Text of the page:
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Author's profile photo Richard Howells

Christmas In July: Amazon Prime Day Supply Chain Challenges

Since 2015, Amazon Prime Day has become a traditional online shopping event in the Howells home. Prime Day, along with the annual marathon of holiday themed films that also run in July, make Christmas in July a “thing” in my house.

For the very few people who have not heard of it, Amazon Prime Day is a shopping extravaganza exclusively for the estimated 200 million Amazon Prime members, that usually takes place in July, and has expanded to more than 20 countries around the world. In fact, it’s so successful that it now spans 2 days, and in 2022, sales reached an estimated $12 billion!

This is an enormous volume of sales, in a very short space of time, and requires an enormous amount of planning and logistical power across the supply chain.

But how can you plan for this surge in e-commerce sales in a 48-hour period? While Amazon undoubtedly has extensive logistics and distribution networks in place, there can still be challenges during this high-demand period.

Anticipating Customer Demand is a primary focus

Accurately predicting customer demand is vital for Amazon to optimize its supply chain operations during Prime Day(s). However, forecasting during this event can be challenging due to the unique nature of the sales and the potential for spontaneous buying patterns.

Inaccurate forecasting can result in stockouts or excess inventory, impacting customer experience and profitability. Ensuring that the right amount of inventory is available for promoted products can be challenging. Overestimating demand can lead to excess inventory and associated costs, while underestimating demand can result in stockouts and dissatisfied customers.

Logistics processes must be ready for primetime

Amazon operates a vast network of warehouses, fulfillment centers, and increasingly brick and mortar stores to meet the demand of the estimated 300 million items sold (in 2022). During Prime Day, the volume of orders significantly increases, which can strain the capacity of these facilities and the thousands of distinctive Amazon trucks that are already seen multiple times a day on my street alone.

The Prime Day 2022 revenue estimate of $12 billion, is almost 10 times the company’s daily average. So, meeting that 2-day (or even same day in some cases) delivery commitment whilst managing the movement of inventory and coordinating order processing “on steroids” must be a logistical nightmare.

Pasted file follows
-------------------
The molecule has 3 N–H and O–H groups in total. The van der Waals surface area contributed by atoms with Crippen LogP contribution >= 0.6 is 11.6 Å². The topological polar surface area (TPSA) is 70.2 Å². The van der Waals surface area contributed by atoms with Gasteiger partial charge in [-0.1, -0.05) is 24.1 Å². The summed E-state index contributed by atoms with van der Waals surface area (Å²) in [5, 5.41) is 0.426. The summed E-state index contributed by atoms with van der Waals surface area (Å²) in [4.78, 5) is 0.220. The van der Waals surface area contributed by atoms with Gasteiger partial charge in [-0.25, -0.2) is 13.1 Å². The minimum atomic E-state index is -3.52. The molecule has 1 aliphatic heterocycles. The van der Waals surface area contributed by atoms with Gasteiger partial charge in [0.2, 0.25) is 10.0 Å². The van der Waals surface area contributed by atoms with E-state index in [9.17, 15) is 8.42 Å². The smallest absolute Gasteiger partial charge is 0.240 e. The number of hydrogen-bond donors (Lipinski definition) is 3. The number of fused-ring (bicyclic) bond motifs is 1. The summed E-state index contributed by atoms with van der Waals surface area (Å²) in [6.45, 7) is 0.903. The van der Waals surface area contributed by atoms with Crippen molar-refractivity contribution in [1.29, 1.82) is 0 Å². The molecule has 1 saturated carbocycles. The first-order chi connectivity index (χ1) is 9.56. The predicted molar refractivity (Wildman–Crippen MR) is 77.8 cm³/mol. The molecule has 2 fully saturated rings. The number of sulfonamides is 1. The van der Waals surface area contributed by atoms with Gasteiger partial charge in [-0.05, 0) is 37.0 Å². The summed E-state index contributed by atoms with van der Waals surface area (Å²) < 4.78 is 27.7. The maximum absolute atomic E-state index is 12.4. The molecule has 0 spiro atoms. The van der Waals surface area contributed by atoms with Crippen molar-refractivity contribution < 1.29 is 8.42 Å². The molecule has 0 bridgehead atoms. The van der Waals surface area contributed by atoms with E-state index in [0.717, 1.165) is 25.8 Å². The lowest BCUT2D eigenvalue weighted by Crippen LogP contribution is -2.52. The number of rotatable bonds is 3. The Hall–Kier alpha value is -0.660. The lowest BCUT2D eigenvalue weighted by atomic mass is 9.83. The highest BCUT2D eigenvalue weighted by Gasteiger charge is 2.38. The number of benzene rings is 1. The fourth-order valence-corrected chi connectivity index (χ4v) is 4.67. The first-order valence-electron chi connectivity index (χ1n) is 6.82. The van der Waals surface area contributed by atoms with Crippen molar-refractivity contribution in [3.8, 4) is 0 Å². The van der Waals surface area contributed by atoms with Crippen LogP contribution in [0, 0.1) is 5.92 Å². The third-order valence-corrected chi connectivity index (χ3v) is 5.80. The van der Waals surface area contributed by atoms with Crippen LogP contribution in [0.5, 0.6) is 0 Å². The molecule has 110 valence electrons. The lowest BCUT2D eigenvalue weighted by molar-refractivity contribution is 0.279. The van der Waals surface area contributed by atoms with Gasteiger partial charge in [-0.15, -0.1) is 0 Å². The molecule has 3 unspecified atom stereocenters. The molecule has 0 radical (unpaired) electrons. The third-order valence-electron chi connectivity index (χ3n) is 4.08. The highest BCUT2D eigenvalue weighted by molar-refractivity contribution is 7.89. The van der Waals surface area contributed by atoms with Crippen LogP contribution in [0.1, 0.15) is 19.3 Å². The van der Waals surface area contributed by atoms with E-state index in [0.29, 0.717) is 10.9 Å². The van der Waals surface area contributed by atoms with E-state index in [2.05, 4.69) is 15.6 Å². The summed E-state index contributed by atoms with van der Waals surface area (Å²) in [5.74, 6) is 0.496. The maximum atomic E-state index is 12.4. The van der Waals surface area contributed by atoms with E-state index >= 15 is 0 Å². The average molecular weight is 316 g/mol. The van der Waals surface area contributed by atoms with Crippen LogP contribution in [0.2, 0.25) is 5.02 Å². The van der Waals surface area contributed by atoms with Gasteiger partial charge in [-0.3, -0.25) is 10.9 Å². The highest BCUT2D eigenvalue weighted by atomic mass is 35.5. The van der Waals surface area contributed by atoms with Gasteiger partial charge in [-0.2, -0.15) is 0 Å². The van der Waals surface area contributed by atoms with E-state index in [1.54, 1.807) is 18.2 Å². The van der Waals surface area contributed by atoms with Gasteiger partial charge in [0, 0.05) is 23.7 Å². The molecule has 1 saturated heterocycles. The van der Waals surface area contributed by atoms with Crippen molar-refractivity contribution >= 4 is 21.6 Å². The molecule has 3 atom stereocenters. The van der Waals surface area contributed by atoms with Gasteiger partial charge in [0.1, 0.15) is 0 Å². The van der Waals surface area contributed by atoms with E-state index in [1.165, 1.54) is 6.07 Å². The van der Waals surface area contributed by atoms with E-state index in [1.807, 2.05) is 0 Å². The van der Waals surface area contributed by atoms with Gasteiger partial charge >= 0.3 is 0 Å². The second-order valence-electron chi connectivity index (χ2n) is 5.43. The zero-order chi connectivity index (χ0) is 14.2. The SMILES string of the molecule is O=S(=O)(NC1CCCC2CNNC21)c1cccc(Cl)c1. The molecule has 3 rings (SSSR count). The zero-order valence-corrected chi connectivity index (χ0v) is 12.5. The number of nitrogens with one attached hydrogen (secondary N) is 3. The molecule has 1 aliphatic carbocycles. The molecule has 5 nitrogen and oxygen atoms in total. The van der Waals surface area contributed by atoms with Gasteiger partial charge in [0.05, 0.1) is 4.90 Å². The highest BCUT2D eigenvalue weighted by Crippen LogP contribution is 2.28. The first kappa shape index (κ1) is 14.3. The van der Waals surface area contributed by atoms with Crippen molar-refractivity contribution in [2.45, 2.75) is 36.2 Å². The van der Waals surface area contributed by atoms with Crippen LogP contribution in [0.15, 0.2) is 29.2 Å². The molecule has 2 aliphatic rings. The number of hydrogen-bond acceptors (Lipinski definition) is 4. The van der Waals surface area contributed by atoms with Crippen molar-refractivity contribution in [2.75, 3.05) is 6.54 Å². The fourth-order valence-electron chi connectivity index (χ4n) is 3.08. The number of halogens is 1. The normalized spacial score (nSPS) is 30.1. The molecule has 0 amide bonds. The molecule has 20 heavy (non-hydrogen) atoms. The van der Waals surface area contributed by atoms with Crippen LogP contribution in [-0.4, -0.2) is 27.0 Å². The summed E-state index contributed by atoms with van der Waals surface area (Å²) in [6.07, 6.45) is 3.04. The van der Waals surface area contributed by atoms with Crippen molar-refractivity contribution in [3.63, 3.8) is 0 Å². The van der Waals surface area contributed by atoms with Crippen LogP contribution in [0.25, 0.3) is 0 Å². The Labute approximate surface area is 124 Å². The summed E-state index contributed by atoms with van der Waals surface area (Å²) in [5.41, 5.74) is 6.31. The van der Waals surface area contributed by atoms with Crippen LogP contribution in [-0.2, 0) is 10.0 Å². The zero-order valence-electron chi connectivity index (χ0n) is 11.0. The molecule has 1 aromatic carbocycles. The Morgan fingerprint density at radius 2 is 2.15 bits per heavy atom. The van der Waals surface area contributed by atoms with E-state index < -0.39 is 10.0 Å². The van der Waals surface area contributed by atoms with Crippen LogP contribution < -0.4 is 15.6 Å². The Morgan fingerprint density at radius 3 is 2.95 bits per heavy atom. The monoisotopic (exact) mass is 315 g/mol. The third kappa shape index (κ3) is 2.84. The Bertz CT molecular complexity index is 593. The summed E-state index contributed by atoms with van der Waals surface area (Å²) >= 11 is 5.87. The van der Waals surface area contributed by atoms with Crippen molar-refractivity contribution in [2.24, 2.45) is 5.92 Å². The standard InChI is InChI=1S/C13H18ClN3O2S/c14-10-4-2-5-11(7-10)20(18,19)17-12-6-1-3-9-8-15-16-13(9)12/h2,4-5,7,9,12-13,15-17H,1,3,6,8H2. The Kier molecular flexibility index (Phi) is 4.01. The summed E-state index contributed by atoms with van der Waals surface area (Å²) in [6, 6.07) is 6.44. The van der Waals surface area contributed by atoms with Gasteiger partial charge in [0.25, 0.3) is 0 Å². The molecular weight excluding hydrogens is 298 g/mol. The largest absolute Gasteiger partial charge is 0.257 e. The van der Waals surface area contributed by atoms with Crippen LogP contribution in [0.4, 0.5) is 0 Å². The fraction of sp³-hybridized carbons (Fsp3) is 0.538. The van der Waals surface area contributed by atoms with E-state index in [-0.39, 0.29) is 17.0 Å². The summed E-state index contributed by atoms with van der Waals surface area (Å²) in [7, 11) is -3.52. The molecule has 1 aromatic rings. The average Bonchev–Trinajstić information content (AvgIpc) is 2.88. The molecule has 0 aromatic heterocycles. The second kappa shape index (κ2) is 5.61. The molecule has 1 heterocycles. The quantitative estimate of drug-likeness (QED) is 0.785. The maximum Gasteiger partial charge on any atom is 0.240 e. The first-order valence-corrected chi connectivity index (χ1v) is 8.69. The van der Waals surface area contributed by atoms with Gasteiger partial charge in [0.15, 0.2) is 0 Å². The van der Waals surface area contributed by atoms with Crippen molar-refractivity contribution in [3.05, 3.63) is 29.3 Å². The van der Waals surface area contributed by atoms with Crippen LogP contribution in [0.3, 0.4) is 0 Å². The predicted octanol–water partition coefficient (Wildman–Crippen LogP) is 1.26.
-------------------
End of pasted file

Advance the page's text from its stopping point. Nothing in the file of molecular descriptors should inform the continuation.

Partner collaboration is a prime commodity

Not even Amazon can do it all alone. The vast Amazon business partner network both sources and distributes good for Prime Day (and every other day). Ensuring smooth coordination and collaboration with these partners, managing their inventory levels, aligning their production schedules, and ensuring visibility into their shipments and deliveries can be a challenge. Effective communication and collaboration are essential to maintain a steady supply of products.

Returns and reverse logistics are a prime concern

Amazons’ standard policy for items purchased through on Prime (or any other) Day is a refund within 30 days of delivery. But with the volume of sales increasing 10-fold, you can only expect ‘buyers remorse” at the same level. Handling returned products, processing refunds or replacements, and managing the associated logistics can be a complex task. The reverse logistics operations will also be put to the test but are critical to ensure that the returned inventory is processed and repurposed, and the customer is satisfied.

Priming technology to meet the challenge

Amazon heavily relies on its technology infrastructure and systems to manage its supply chain efficiently. They saw this first-hand when a technical outage during the Black Friday / Cyber Monday weekend in 2022 resulted in Amazon’s ad dashboard provided inaccurate data about sales and advertising spend.

However, during Prime Day, the increased traffic and order volumes can put a strain on these systems, potentially leading to technical glitches, slower response times, or even outages. Such issues can disrupt order processing and impact customer service.

To learn more about how you can reduce supply chain risk in times of fluctuating supply and demand, download the recent Oxford Economics Research.

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      Author's profile photo Douglas DeLuca
      Douglas DeLuca

      This really brings a lot of the B2B logistics issues home.  Funny how B2C has outpaced B2B on logistics visibility.  Thanks for the insights here on what B2B should be thinking about and learning from B2C logistics.